[0042]FIG. 9 is a construction block diagram of a peak detecting portion of the image display device according to the fourth embodiment of the present invention.
  • [0043]
    [0043]FIGS. 10A and 10B show an example of control characteristics of a backlight control portion of the image display device according to the fifth embodiment of the present invention.
  • [0044]
    [0044]FIG. 11 is a block diagram showing the construction of an image display device according to the sixth embodiment of the present invention.
  • [0045]
    [0045]FIGS. 12A and 12B show an example of control characteristics of a backlight control portion of the image display device according to the sixth embodiment of the present invention.
  • [0046]
    [0046]FIG. 13 is a block diagram showing the construction of an image display device according to the seventh embodiment of the present invention.
  • [0047]
    [0047]FIGS. 14A and 14B show an example of control characteristics of a backlight control portion of the image display device according to the seventh embodiment of the present invention.
  • [0048]
    [0048]FIG. 15 is a block diagram showing the construction of an image display device according to a prior art.
  • [0049]
    [0049]FIGS. 16A and 16B show an example of control characteristics of a backlight control portion of the image display device of FIG. 15.
  • [0050]
    [0050]FIG. 17 is a block diagram showing the construction of an image display device according to another prior art.
  • [0051]
    [0051]FIG. 18 shows an example of control characteristics of a backlight control portion of the image display device of FIG. 17.
  • PREFERRED EMBODIMENTS OF THE INVENTION
  • [0052]
    Preferred embodiments of the present invention will be described below with reference to accompanying drawings.
  • [0053]
    (The First Embodiment)
  • [0054]
    Referring to FIGS. 1 to 5, an image display device according the first embodiment of the present invention is described as follows.
  • [0055]
    [0055]FIG. 1 is a construction block diagram of the image display device according to the first embodiment of the present invention, which comprises, as shown in FIG. 1, a liquid crystal display portion 11, a backlight 12, a backlight control portion 13, a display control portion 14, average brightness detecting portion 15, a peak detecting portion 16 and an input 17.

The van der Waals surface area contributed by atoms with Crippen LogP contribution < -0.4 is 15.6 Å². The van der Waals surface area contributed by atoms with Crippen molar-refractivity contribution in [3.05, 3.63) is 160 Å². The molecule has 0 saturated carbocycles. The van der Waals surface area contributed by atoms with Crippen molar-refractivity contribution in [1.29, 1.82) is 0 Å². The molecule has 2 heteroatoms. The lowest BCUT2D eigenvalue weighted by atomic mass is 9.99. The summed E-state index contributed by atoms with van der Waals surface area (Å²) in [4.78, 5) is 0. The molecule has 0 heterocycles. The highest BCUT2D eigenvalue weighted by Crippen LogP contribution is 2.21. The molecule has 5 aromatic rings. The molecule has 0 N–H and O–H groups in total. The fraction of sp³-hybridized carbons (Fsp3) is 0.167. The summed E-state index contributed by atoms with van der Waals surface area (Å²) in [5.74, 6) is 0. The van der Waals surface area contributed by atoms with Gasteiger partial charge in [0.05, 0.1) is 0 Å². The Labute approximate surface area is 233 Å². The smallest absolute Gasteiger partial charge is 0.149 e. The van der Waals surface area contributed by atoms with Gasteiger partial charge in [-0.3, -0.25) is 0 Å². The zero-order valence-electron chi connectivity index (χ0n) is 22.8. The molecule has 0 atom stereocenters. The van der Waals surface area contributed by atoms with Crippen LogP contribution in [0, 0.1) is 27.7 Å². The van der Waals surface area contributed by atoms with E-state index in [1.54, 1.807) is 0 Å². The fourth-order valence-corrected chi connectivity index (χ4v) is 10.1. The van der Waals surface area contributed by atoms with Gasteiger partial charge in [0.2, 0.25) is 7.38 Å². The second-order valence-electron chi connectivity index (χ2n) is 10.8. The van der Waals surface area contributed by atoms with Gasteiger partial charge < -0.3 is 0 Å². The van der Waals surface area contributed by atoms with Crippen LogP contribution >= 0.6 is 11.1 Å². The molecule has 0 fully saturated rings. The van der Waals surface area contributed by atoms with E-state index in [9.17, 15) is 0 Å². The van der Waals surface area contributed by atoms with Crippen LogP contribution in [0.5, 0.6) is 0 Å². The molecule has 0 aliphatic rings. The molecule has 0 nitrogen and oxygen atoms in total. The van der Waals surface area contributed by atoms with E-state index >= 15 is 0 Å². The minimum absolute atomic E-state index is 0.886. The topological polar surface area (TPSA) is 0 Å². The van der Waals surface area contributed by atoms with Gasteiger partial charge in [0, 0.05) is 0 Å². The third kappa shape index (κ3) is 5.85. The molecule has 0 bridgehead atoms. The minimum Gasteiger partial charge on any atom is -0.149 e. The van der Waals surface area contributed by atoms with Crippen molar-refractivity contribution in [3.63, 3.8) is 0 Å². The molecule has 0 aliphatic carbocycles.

• [0056]
    A PIC (Picture) signal in the form of, for example, a Y color difference signal to be displayed on the liquid crystal display portion 11 is inputted into the display device through the input 17. The display control portion 14 performs the control operation necessary for display the PIC signal on the liquid crystal display portion 11 and outputs it as a DRV (Drive) signal to the display portion. The backlight 12 serves a light source for providing the brightness to a display screen of the transmission type liquid crystal display portion 11.
  • [0057]
    The average brightness detecting portion 15 detects average brightness of the PIC signal and outputs it as an AVE (Average) signal to the backlight control portion 13. The average brightness is expressed as a value in percents: a display picture of all black over a whole screen has the average brightness of 0% and a display picture of all white has the average brightness of 100%. The backlight control portion 13 receives the AVE signal and controls the brightness of the backlight 12 according to a CTL (Control) signal. The backlight control portion 13 controls the backlight to increase its brightness with a large AVE signal and reduce the brightness with a small AVE signal.
  • [0058]
    The display device according to the present invention is featured by the provision of the peak detecting portion 16 which detects a peak of a picture signal and outputs a detection PEK (Peak) signal to the backlight control portion 13.
  • [0059]
    [0059]FIG. 2 is a detailed block view of the peak detecting portion 16 which comprises a comparator 21, a counter 22, discriminator 23, a threshold value (m) generator 24, a threshold value (n) generator 25, a vertical start pulse generator “VRESET-S” 26, a vertical end pulse generator “VRESET-E” 27, an input 28 and an output 29.
  • [0060]